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dc.contributor.authorThornhill, Daniel J.en_US
dc.contributor.authorRotjan, Randi D.en_US
dc.contributor.authorTodd, Brian D.en_US
dc.contributor.authorChilcoat, Geoff C.en_US
dc.contributor.authorIglesias-Prieto, Robertoen_US
dc.contributor.authorKemp, Dustin W.en_US
dc.contributor.authorLaJeunesse, Todd C.en_US
dc.contributor.authorReynolds, Jennifer McCabeen_US
dc.contributor.authorSchmidt, Gregory W.en_US
dc.contributor.authorShannon, Thomasen_US
dc.contributor.authorWarner, Mark E.en_US
dc.contributor.authorFitt, William K.en_US
dc.date.accessioned2019-09-13T17:12:55Z
dc.date.available2019-09-13T17:12:55Z
dc.date.issued2011-12-22
dc.identifierhttp://gateway.webofknowledge.com/gateway/Gateway.cgi?GWVersion=2&SrcApp=PARTNER_APP&SrcAuth=LinksAMR&KeyUT=WOS:000299684700065&DestLinkType=FullRecord&DestApp=ALL_WOS&UsrCustomerID=6e74115fe3da270499c3d65c9b17d654
dc.identifier.citationDaniel J Thornhill, Randi D Rotjan, Brian D Todd, Geoff C Chilcoat, Roberto Iglesias-Prieto, Dustin W Kemp, Todd C LaJeunesse, Jennifer McCabe Reynolds, Gregory W Schmidt, Thomas Shannon, Mark E Warner, William K Fitt. 2011. "A Connection between Colony Biomass and Death in Caribbean Reef-Building Corals." PLOS ONE, Volume 6, Issue 12, pp. ? - ? (13). https://doi.org/10.1371/journal.pone.0029535
dc.identifier.issn1932-6203
dc.identifier.urihttps://hdl.handle.net/2144/37788
dc.description.abstractIncreased sea-surface temperatures linked to warming climate threaten coral reef ecosystems globally. To better understand how corals and their endosymbiotic dinoflagellates (Symbiodinium spp.) respond to environmental change, tissue biomass and Symbiodinium density of seven coral species were measured on various reefs approximately every four months for up to thirteen years in the Upper Florida Keys, United States (1994–2007), eleven years in the Exuma Cays, Bahamas (1995–2006), and four years in Puerto Morelos, Mexico (2003–2007). For six out of seven coral species, tissue biomass correlated with Symbiodinium density. Within a particular coral species, tissue biomasses and Symbiodinium densities varied regionally according to the following trends: Mexico≥Florida Keys≥Bahamas. Average tissue biomasses and symbiont cell densities were generally higher in shallow habitats (1–4 m) compared to deeper-dwelling conspecifics (12–15 m). Most colonies that were sampled displayed seasonal fluctuations in biomass and endosymbiont density related to annual temperature variations. During the bleaching episodes of 1998 and 2005, five out of seven species that were exposed to unusually high temperatures exhibited significant decreases in symbiotic algae that, in certain cases, preceded further decreases in tissue biomass. Following bleaching, Montastraea spp. colonies with low relative biomass levels died, whereas colonies with higher biomass levels survived. Bleaching- or disease-associated mortality was also observed in Acropora cervicornis colonies; compared to A. palmata, all A. cervicornis colonies experienced low biomass values. Such patterns suggest that Montastraea spp. and possibly other coral species with relatively low biomass experience increased susceptibility to death following bleaching or other stressors than do conspecifics with higher tissue biomass levels.en_US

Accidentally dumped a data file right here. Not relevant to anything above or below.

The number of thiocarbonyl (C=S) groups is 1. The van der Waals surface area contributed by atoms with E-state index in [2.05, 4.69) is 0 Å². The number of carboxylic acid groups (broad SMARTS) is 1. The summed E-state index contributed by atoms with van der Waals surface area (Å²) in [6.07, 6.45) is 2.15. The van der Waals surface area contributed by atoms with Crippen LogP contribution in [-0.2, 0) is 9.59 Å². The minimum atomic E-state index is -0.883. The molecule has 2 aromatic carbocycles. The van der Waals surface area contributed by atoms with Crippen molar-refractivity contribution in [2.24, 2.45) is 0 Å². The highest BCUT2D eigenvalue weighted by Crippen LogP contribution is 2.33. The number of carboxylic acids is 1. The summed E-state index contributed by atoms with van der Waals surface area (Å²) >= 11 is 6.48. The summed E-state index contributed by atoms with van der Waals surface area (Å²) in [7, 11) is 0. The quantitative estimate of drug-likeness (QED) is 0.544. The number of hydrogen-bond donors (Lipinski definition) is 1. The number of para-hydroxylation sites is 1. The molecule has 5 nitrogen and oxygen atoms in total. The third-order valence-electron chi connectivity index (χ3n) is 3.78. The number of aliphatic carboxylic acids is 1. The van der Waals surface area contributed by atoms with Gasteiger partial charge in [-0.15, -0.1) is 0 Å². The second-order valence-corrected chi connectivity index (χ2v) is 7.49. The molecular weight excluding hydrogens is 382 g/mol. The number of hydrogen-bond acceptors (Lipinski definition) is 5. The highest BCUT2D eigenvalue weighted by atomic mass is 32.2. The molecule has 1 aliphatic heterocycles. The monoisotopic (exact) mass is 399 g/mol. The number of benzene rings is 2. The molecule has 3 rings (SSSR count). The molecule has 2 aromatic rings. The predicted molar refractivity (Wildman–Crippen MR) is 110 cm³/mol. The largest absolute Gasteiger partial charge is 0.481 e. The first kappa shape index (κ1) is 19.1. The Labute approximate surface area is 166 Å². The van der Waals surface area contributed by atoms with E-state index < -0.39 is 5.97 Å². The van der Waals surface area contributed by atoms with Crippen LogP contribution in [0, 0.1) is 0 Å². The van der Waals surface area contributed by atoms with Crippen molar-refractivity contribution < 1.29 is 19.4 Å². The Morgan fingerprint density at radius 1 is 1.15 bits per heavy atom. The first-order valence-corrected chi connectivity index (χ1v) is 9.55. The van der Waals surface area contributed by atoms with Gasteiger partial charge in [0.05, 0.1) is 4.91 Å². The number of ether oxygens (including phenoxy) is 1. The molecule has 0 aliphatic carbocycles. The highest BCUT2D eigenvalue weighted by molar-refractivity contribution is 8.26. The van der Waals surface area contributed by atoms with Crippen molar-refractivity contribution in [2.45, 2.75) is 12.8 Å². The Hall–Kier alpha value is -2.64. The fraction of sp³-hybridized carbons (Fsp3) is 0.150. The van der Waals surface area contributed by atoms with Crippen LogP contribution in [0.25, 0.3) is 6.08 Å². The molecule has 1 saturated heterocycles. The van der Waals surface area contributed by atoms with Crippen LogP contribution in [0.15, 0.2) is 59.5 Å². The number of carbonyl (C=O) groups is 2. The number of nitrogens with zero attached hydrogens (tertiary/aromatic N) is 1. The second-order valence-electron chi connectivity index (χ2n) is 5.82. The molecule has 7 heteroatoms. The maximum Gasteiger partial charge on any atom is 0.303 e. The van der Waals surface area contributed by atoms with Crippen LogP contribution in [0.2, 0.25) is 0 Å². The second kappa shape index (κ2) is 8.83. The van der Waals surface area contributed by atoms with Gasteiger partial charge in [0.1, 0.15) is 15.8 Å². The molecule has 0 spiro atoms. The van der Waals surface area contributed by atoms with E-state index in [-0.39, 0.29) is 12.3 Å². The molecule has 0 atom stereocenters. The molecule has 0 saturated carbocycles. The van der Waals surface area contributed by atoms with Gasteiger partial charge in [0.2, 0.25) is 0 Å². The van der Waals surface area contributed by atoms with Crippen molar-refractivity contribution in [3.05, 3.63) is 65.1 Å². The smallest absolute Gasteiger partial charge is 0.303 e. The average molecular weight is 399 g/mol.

dc.description.sponsorshipThe National Science Foundation (grants 9906976 and 0137007), National Oceanic and Atmospheric Administration, the Office of Naval Research and the Bleaching Group of the Coral Reef Targeted Research and Capacity Building for Management funded this research. The funders had no role in study design, data collection and analysis, decision to publish, or preparation of the manuscript. (9906976 - National Science Foundation, National Oceanic and Atmospheric Administration; 0137007 - National Science Foundation, National Oceanic and Atmospheric Administration; Office of Naval Research; Bleaching Group of the Coral Reef Targeted Research and Capacity Building for Management)en_US
dc.format.extent13 p.en_US
dc.languageEnglish
dc.language.isoen_US
dc.publisherPUBLIC LIBRARY SCIENCEen_US
dc.relation.ispartofPLOS ONE
dc.rightsAttribution 4.0 Internationalen_US
dc.rights.urihttp://creativecommons.org/licenses/by/4.0/
dc.subjectScience & technologyen_US
dc.subjectMultidisciplinary sciencesen_US
dc.subjectTissue biomassen_US
dc.subjectMontastrea-annularisen_US
dc.subjectBleaching eventen_US
dc.subjectSymbiotic coralen_US
dc.subjectPhotosystem-IIen_US
dc.subjectLong-termen_US
dc.subjectZooxanthellaeen_US
dc.subjectSymbiodiniumen_US
dc.subjectDiversityen_US
dc.subjectGrowthen_US
dc.subjectAnimalsen_US
dc.subjectAnthozoaen_US
dc.subjectBiomassen_US
dc.subjectCaribbean Regionen_US
dc.subjectSeasonsen_US
dc.subjectMD multidisciplinaryen_US
dc.titleA connection between colony biomass and death in Caribbean Reef-Building Coralsen_US
dc.typeArticleen_US
dc.description.versionPublished versionen_US
dc.identifier.doi10.1371/journal.pone.0029535
pubs.elements-sourceweb-of-scienceen_US
pubs.notesEmbargo: Not knownen_US
pubs.organisational-groupBoston Universityen_US
pubs.organisational-groupBoston University, College of Arts & Sciencesen_US
pubs.organisational-groupBoston University, College of Arts & Sciences, Department of Biologyen_US
pubs.publication-statusPublisheden_US
dc.identifier.orcid0000-0002-3401-9784 (Rotjan, Randi D)
dc.identifier.mycv182825


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